The title of the research is: Integrating Cultural Heritage in the Development of Blue Economy in Kenya: Conceptualising an Accountability Framework for Holding the State Accountable. Joshua is carrying out a novel interesting doctrinal and interdisciplinary research backed by TWAIL as a theory in International Law. His research interrogates on how Cultural Heritage should be integrated in the development of Blue Economy in Kenya. Although the utilization of Blue resources is key to the economic development of the country, however, the unprecedented internationally financed development projects (e.g. the Lamu Port, South Sudan, Ethiopia Transport Corridor-LAPSSET) being implemented along the Kenyan coast pose massive violations of the cultural rights and cultural heritage to the local indigenous and vulnerable coastal population. The local people's right to active public participation has been violated and the Principle of Free, Prior and Informed Consent has been given a wide berth by all the actors involved. The main objective his research is to conceptualize an accountability framework of holding the state and non-state actors accountable in order to respect, protect and promote the rights of the people and further mitigate the negative effects caused by such projects.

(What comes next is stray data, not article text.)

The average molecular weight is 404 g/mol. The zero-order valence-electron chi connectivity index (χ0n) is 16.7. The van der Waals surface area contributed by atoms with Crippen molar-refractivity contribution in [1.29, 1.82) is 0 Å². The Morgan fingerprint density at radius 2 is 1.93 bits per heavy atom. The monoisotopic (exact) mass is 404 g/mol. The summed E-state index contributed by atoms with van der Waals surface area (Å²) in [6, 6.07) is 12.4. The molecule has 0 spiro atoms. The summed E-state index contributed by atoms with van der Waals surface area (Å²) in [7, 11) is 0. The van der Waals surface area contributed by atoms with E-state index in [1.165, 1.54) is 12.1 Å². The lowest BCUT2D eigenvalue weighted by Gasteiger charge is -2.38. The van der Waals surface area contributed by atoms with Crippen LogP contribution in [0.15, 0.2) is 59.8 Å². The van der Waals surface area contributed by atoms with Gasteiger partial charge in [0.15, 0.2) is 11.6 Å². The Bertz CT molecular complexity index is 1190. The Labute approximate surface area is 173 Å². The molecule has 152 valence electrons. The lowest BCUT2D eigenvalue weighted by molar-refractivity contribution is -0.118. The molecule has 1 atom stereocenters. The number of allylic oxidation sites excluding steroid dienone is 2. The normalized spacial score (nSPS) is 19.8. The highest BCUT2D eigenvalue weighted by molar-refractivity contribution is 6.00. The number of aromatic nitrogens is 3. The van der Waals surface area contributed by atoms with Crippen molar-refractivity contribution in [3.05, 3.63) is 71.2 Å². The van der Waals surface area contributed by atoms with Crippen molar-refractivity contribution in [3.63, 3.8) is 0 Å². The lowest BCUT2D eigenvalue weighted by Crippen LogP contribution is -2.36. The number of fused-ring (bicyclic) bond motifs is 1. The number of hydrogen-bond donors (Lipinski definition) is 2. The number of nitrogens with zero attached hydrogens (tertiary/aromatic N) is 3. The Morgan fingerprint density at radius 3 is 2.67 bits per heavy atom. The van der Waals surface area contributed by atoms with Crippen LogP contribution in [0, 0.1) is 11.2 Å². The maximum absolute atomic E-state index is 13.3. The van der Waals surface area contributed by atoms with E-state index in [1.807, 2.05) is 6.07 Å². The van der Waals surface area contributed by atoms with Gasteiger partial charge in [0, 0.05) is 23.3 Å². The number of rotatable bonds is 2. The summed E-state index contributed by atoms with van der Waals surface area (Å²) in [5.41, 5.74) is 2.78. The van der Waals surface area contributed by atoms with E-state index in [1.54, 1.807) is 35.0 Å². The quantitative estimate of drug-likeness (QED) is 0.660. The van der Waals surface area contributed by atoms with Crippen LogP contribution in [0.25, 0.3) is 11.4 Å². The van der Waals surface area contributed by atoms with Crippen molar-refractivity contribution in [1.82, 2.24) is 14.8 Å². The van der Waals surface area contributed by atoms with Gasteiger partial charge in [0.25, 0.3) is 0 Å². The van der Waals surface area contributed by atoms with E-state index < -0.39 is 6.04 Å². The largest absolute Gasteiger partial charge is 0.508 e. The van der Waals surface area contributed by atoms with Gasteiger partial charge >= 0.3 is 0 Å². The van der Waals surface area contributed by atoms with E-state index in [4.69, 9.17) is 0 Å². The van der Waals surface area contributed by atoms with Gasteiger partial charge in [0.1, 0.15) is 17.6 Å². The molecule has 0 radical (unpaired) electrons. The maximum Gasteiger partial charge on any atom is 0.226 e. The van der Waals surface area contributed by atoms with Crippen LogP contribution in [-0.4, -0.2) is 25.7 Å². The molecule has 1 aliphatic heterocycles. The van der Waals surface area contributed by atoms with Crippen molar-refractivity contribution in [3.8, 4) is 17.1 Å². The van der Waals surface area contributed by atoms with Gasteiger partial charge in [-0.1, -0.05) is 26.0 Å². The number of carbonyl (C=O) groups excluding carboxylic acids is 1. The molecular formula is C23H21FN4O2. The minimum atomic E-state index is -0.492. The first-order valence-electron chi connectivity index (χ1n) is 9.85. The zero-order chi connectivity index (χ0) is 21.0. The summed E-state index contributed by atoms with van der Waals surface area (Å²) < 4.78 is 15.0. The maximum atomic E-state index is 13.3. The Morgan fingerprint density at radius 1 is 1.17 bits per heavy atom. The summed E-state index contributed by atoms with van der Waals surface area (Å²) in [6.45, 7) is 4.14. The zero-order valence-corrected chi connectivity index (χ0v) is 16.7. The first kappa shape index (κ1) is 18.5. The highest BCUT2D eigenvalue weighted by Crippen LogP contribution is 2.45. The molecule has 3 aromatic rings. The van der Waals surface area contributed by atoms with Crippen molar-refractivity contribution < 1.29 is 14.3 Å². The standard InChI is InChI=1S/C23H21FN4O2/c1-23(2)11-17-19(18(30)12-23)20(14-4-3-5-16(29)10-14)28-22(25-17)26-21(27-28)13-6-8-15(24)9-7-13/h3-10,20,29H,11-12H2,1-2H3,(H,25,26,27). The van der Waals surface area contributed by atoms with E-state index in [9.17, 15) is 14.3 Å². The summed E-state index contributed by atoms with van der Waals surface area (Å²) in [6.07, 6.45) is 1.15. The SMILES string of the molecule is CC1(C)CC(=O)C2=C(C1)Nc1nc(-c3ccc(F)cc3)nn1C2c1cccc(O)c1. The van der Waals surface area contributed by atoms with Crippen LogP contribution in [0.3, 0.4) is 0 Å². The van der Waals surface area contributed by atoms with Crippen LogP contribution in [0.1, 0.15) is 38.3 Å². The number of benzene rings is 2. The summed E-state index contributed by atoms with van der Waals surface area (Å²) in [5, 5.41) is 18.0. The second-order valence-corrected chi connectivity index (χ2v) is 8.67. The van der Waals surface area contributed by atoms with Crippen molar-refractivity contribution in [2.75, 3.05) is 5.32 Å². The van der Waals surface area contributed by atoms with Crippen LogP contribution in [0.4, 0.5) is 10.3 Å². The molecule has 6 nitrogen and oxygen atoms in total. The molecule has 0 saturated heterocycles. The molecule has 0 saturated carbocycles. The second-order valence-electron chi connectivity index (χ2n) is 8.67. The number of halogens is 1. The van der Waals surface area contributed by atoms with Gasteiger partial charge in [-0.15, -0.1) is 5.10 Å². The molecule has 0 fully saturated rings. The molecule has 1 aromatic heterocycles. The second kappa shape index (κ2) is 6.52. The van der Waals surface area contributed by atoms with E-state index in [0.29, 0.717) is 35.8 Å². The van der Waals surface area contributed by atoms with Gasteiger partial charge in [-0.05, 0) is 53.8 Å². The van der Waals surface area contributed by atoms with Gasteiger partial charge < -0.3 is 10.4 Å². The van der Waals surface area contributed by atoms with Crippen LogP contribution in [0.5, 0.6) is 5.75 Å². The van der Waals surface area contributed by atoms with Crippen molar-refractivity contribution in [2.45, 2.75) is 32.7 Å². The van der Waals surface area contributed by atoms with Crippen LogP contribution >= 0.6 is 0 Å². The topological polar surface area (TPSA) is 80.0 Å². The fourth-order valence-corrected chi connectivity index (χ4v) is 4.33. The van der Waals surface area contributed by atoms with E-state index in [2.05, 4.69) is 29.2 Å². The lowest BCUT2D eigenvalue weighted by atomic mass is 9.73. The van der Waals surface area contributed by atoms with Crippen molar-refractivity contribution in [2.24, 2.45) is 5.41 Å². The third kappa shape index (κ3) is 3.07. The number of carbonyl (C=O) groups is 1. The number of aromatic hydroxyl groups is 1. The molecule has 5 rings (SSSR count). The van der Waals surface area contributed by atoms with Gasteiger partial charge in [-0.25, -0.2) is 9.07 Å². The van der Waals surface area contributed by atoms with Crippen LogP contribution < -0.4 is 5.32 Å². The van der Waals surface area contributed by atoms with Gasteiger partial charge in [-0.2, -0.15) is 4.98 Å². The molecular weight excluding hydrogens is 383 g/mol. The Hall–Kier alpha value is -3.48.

Research Supervisors Co-supervising
- Prof Annamaria La Chimia
- Prof Dominic McGoldrick
Joshua's future research will be focusing on how non-state actors (multinational corporations and multilateral banks) should be held accountable when (if) they violate cultural heritage in the process of carrying out mega infrastructural development projects in the Global South. This is in the general subject of Business and Human Rights. He is also interested in researching on the Principle of Free, Prior and Informed Consent (FPIC) and its intersection with Public Participation, Human Rights-Based Approaches to Development and Environmental and Social Impact Assessments (ESIA) in the context of Indigenous Peoples' territories in Kenya.